The music, however, lives on. Treat yourself why don’t you and jump into a Little Feat rabbit hole? Immerse yourself for a while in the LF groove. Start with this great live version from 1977’s Rockpalast..
Yesterday was a looooong Labor Day on the road driving back from good old Telluride, Colorado. We spent a good chunk of the day listening exclusively to SiriusXM’s The Loft channel – the most eclectic and “up my alley” station they offer. Lots of great tunes powered my drive – a lot of them new to me: songs by the likes of James McMurtry, Ula Dara, One Eskimo, and Banditos.
But this new Rickie Lee Jones cut hit me the hardest. Her new album, The Other Side of Desire, came out just a couple months ago. It was produced by John Porter, and Mark Howard, who, combined, have a résume a mile long, including Roxy Music, the Smiths, Ryan Adams, BB King, John Mayall, Elvis Costello, Bob Dylan, U2, Lucinda Williams – you get the idea.
“Haunted” is buried deep in the album, track 8 of 11. Listen to how it kicks in: first drums & guitar, then vocal, then bass, then keyboards.. As always, it’s Rickie Lee’s voice that helps make the tune – meandering, sweet and unique. The second half of the tune turns downright dark and, well, haunting – with Rickie Lee moaning admonitions about L-O-V-E among the ominous atmosphere of the track.
You better be careful
Or all the bluebirds will stop flying
You better be careful
Or all the stars will stop flying
You better be careful
Or all your dreams just stop dying
You better be careful
Or all your heart will stop stinging
September 25th will bring us Gates Of Gold, the first new Los Lobos studio album since 2010’s Tin Can Trust. On Monday, the boys debuted the opening track “Made To Break Your Heart” on Billboard.com. It’s a gritty, crunchy rock number with Cezar Rojas and David Hidalgo harmonizing on vocals. And wait until the Hidalgo guitar solo explosion at 3:57. Wowee..
Listening to The Epic for the first time – even as a casual appreciator of jazz – was like stepping into another dimension of colors and sounds. Seventeen songs span almost three hours. It feels like you’re traveling through everything that is good about the past, present and future of Music.
Kamasi’s sax, two drummers, two keyboard players, two bass players, a trumpet, a trombone and the occasional vocalists stretch out into mind-bending moments of improvisation, soul, bop, afro-latin jazz, and beyond. What a trip!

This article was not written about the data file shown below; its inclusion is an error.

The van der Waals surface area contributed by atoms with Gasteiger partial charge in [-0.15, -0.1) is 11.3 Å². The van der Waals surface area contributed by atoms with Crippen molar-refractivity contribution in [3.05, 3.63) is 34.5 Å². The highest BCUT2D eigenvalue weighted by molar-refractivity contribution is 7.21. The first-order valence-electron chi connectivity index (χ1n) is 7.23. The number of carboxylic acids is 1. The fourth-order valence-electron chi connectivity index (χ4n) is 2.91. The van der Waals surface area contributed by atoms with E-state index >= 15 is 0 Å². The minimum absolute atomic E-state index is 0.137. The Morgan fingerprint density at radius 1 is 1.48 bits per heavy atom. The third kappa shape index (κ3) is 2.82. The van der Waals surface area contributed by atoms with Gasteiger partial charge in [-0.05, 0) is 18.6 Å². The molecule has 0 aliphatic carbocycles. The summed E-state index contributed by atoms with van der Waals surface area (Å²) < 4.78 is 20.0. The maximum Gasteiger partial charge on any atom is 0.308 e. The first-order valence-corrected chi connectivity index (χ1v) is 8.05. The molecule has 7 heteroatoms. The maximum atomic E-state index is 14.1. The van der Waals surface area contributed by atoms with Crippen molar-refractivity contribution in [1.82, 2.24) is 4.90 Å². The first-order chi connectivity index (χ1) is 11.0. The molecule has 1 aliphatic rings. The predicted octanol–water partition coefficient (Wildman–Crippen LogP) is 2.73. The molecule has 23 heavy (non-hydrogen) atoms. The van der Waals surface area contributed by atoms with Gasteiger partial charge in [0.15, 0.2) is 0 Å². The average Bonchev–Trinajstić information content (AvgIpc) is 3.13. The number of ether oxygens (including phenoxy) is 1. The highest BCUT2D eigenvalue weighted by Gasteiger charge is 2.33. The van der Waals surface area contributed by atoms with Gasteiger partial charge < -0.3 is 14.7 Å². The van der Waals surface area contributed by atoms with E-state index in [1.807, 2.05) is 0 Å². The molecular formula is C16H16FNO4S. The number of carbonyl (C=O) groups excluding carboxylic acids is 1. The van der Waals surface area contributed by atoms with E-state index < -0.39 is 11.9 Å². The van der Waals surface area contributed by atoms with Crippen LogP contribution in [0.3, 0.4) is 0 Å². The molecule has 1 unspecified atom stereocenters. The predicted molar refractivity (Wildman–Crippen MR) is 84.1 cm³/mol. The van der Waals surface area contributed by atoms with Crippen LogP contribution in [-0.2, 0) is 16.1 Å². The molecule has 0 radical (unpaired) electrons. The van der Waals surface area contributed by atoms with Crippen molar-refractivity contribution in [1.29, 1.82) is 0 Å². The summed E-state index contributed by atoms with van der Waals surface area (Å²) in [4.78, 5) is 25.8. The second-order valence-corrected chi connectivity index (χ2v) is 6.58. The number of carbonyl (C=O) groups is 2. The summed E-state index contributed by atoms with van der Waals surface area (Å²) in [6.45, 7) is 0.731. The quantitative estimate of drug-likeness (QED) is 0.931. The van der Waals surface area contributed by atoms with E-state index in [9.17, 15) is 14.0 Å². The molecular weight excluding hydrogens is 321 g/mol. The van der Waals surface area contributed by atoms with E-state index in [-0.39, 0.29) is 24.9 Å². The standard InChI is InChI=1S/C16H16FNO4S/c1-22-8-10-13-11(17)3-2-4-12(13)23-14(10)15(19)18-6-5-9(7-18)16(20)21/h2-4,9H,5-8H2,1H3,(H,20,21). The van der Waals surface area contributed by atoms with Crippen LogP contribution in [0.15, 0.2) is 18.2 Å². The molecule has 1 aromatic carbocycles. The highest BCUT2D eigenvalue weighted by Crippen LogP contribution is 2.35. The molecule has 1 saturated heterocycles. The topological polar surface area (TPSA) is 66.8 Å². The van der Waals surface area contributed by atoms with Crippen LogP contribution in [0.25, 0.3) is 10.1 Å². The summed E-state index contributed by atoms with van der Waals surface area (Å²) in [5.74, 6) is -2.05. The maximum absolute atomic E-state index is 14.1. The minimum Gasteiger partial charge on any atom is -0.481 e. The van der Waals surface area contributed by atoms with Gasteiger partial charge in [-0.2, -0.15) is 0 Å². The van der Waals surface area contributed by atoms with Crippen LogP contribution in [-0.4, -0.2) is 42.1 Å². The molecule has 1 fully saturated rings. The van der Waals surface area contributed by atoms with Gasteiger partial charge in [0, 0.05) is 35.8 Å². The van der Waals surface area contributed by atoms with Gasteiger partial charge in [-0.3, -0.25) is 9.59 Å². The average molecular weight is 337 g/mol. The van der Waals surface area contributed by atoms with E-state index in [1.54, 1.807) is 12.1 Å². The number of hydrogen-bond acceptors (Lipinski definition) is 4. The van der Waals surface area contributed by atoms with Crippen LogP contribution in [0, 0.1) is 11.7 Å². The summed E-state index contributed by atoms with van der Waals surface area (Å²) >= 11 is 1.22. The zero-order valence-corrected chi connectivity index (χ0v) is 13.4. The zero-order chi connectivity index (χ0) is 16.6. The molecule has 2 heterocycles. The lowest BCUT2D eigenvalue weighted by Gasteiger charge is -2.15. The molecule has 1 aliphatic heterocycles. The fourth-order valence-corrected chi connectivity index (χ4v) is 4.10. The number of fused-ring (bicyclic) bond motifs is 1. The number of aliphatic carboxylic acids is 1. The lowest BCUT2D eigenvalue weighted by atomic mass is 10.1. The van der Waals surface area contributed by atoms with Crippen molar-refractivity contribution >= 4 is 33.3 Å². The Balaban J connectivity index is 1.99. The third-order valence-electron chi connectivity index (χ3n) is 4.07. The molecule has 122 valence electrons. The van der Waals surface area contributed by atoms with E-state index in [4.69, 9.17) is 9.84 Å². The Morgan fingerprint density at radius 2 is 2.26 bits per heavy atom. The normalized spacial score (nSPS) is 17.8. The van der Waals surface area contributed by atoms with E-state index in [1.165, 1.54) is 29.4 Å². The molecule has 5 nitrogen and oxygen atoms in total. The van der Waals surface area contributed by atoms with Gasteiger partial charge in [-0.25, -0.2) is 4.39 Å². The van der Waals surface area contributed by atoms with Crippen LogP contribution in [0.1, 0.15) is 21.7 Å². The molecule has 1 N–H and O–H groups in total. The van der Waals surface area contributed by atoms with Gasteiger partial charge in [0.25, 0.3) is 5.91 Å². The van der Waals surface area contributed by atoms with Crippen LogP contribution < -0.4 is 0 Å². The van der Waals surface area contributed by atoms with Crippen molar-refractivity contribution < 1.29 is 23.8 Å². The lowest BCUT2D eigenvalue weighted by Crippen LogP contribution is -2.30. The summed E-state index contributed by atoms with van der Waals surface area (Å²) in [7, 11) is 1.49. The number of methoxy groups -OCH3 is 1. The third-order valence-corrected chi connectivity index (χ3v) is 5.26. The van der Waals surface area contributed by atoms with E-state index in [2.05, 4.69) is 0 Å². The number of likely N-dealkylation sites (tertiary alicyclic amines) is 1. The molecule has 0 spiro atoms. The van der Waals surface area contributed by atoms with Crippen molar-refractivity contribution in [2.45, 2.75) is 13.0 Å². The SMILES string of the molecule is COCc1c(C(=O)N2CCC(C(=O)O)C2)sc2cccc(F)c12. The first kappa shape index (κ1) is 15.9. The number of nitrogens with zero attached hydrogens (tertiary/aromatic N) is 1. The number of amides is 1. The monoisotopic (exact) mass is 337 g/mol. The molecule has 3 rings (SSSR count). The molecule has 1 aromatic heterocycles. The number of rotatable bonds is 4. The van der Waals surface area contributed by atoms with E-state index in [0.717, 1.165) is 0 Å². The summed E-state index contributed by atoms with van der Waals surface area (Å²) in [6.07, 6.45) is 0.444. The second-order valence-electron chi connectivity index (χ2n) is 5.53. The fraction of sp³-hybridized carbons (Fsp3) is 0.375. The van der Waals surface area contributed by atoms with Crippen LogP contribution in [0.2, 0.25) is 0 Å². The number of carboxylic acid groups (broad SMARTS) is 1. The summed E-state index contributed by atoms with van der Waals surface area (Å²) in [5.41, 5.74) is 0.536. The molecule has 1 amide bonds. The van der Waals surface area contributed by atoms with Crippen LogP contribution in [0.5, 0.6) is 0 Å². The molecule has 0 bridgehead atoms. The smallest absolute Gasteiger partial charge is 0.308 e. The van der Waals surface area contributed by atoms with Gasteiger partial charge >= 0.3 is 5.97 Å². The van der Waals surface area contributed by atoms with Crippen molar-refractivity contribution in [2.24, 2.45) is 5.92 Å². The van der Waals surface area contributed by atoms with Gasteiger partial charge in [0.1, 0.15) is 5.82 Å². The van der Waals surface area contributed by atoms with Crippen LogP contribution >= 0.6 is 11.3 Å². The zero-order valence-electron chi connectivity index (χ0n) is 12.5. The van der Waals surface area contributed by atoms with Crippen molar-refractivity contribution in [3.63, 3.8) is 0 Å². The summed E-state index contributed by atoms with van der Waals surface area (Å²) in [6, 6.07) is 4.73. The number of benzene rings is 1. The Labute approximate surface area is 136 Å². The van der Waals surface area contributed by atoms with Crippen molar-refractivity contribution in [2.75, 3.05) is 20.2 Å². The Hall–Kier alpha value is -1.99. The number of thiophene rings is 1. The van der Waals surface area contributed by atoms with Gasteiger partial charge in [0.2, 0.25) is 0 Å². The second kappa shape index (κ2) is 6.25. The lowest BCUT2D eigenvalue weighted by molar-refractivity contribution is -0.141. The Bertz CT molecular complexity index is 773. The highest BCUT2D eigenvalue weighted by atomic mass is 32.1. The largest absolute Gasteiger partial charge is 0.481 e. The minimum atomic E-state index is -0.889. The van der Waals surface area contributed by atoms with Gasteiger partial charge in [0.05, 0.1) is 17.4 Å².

Excuse me while I become spontaneously obsessed with the music of Robert Palmer. I’d never forayed much into his back catalog. I knew all the songs everyone knows: “Bad Case of Loving You (Doctor, Doctor),” “I Didn’t Mean To Turn You On,” “Simply Irresistible,” and of course “Addicted To Love.” I’m well familiar with his Power Station days with Roger and Andy Taylor of Duran Duran and Tony Thompson of Chic. I knew about his covers of Allen Toussaint’s “Sneaking Sally Though the Alley” and Little Feat’s “Sailing Shoes” from his ’74 debut album. But I’d never spent any time sitting down and listening to his albums.
Well, that all changed last week when I was surfing through the archives of Rolling Stone magazine (if you’re a subscriber, definitely check it out). I was leafing through September 25th, 1975 article about his then-upcoming second album, Pressure Drop. It mentioned how half was recorded in Baltimore with Little Feat as the backing band, and the other half in Los Angeles with a couple of Little Feat members and a Motown session legend on bass, “Funk Brother” James Jamerson.
Then I started clicking around his discography during those early years, and I noticed the names of some of his collaborators: names like Lowell George, Allen Toussaint, the Meters (his backing band on his debut album), Lee ‘Scratch’ Perry, Gary Numan, Andy Fraser (of Free), and Chris Frantz (Talking Heads).
So as I’ve sat and listened to these first several Palmer albums, I’ve been floored by the soulful, laid back, funky R&B vibe that permeates them. Of course, with Lowell George as produce of the first record, and Little Feat backing him on Pressure Drop, some tunes are right out of the classic Little Feat playbook (“Here With You Tonight,” for one). But there’s elements of reggae, rock, soul – a nice healthy mixture of different styles.
Palmer broke out commercially in 1979 with “Bad Case of Loving You (Doctor, Doctor), ” from his 5th album Secrets. But it’s those first four albums I’ve been spending time with over the last week. Here are some of my favorites from his first funky four:
The first three tunes from Palmer’s debut album work together as a trilogy – the groove seamlessly flowing from one song to the next. As brilliant of an opening trio as it is for Palmer, it really speaks to the genius of the Meters, who were at the top of their game at this point. With Art Neville on keys, George Porter, Jr. on bass, Leo Nocentelli on guitar, and Joseph Modeliste on drums, the funk smokes through this first nine plus minutes of Robert Palmer’s solo career.
Palmer didn’t shy away from covering tunes (his breakout hit “Bad Case of Loving You (Doctor, Doctor)” was a cover, after all), and his third record brought about a great cover of “Man Smart (Woman Smarter)”, which has been performed by the likes of Harry Belafonte and the Grateful Dead (a live staple of theirs from 1981 onward, and how I first heard the tune). Once again, there’s a Little Feat connection, with the melodic flourishes of piano man Bill Payne on full display.
Palmer self-produced his fourth record, which kicks off with “Every Kinda People,” written by Free’s Andy Fraser. It’s got a “What’s Going On?”-era Marvin Gaye vibe to it – smooth and easygoing, a steel drum accentuating the chorus.
Unity, harmony, love for one another… It seems like such a simple concept to most of us, doesn’t it?
So I’m off to listen to more of these new/old treats. That’s the wonder of music – there’s always new avenues to explore, new and old, wherever you turn. We lost Robert Palmer all the way back in 2003, but his music lives on.